From Ynetnews (10.16.05, 13:58) ...
No church in U.S. except Presbyterians has voted for divestment. Some say corporate engagement is more effective strategy to bring about change than selloff that leaves former shareholders without voice or influence
CHICAGO - Some U.S. Protestant churches are turning their back the idea of dumping investments in companies profiting from Israel's West Bank occupation, people involved in the issue said. Israel's withdrawal from the Gaza Strip, along with a debate over whether divestment is the right move in the first place, may have helped cool what looked like a growing trend just a few months ago.
'My reading, as a central Jewish player in this, is that there never was a (general) move toward divestment,' said David Elcott, director of inter-religious affairs for the American Jewish Committee . 'Here is the reality: No church in the United States except the Presbyterians has voted for divestment,' he added, and the only place where divestment looked like it was moving forward may have been in the media.
U.S. Episcopal Church leaders recently rejected divestment in favor of corporate engagement and another major denomination, the United Church of Christ, turned down the divestment idea at its convention last summer.
Five singled out
The 2.5 million-member Presbyterian Church (U.S.A.), the largest body of that denomination in the country, approved in 2004 a "phased, selective divestment" involving its USD 8 billion portfolio beginning no earlier than July 2006. In August, it singled out five companies - Caterpillar Inc., Citigroup Inc., United Technologies Corp., Motorola Inc. and ITT Industries Inc. - for "dialogue, shareholder resolutions and public pressure."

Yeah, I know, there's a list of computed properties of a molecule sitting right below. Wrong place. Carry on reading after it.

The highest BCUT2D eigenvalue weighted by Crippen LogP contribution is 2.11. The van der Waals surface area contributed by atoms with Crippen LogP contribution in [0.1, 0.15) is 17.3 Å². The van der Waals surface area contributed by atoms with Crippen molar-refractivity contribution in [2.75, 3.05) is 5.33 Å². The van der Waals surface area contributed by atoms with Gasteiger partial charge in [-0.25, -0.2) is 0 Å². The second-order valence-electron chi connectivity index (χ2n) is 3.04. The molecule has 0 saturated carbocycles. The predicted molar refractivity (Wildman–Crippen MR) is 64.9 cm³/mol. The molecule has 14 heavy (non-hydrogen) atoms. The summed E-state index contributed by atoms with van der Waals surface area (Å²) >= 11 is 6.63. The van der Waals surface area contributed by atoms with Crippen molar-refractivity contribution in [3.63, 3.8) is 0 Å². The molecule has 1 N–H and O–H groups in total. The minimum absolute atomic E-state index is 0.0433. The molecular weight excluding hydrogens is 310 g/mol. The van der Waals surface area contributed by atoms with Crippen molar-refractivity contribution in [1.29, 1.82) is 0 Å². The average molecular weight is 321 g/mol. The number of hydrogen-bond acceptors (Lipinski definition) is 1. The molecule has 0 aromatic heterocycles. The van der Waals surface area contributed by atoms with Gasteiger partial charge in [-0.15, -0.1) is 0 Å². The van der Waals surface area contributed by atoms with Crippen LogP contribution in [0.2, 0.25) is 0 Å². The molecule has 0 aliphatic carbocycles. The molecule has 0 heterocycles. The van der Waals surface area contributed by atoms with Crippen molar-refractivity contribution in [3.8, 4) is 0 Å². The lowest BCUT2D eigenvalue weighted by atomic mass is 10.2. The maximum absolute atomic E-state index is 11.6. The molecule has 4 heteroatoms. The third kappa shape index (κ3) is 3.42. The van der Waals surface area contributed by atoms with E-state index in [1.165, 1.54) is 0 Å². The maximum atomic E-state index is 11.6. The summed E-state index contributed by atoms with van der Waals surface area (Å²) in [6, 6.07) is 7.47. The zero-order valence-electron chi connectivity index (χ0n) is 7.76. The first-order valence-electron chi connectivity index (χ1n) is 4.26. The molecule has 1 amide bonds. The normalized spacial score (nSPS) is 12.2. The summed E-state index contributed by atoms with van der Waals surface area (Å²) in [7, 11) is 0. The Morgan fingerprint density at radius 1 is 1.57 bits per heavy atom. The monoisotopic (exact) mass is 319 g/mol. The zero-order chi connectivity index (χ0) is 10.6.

... How much the Presbyterians have invested in the companies was not revealed, and the church said divestment was only a last resort that may be considered if "progressive engagement fails." Barry Creech, church spokesman on the issue, said the matter is still on course and "we're not in a hurry" to get to the point of divestment before the church's membership meets again next summer.
The Rev. William Harter of Chambersburg, Pennsylvania, a force behind Presbyterians Concerned for Jewish and Christian Relations, which opposes divestment, said, "As people look at this with clear heads and understand what's really involved, there's a growing awareness that this was a major mistake. It won't work. There's no way what's being proposed is going to have an impact on decisions that the Israelis or Palestinians make about peace and certainly not the U.S. government," he said. It is also outdated because the Israelis have made "major concessions and a major step toward peace," Harter said. There is a "widespread and growing" movement among church members to reverse the divestment idea at next summer's membership meeting, he said.
Meanwhile, the leadership of the 2.3 million-member U.S. Episcopal Church recently chose a different path: to use the church's USD 3.6 billion portfolio and future investments as a tool "for selected companies to change behavior resulting in a more hopeful climate for peace." Its report said "corporate engagement is a more effective strategy to bring about change" than a selloff that leaves former shareholders without a voice or influence in a company. The action drew praise from the American Jewish Congress. Juda Engelmayer, a group representative,
said the trend is away from the divestment idea "when you get past the leadership and get to the (general church) membership. It is shifting."
Rabbi Abraham Cooper of the Simon Wiesenthal Center in Los Angeles said: "I think as the concerns of the Jewish world become known and as people began to see that these moves do not improve the lot of Palestinians, there is a move to go in a slightly different direction ... investment in positive things that will benefit Jews and Palestinians in general." ...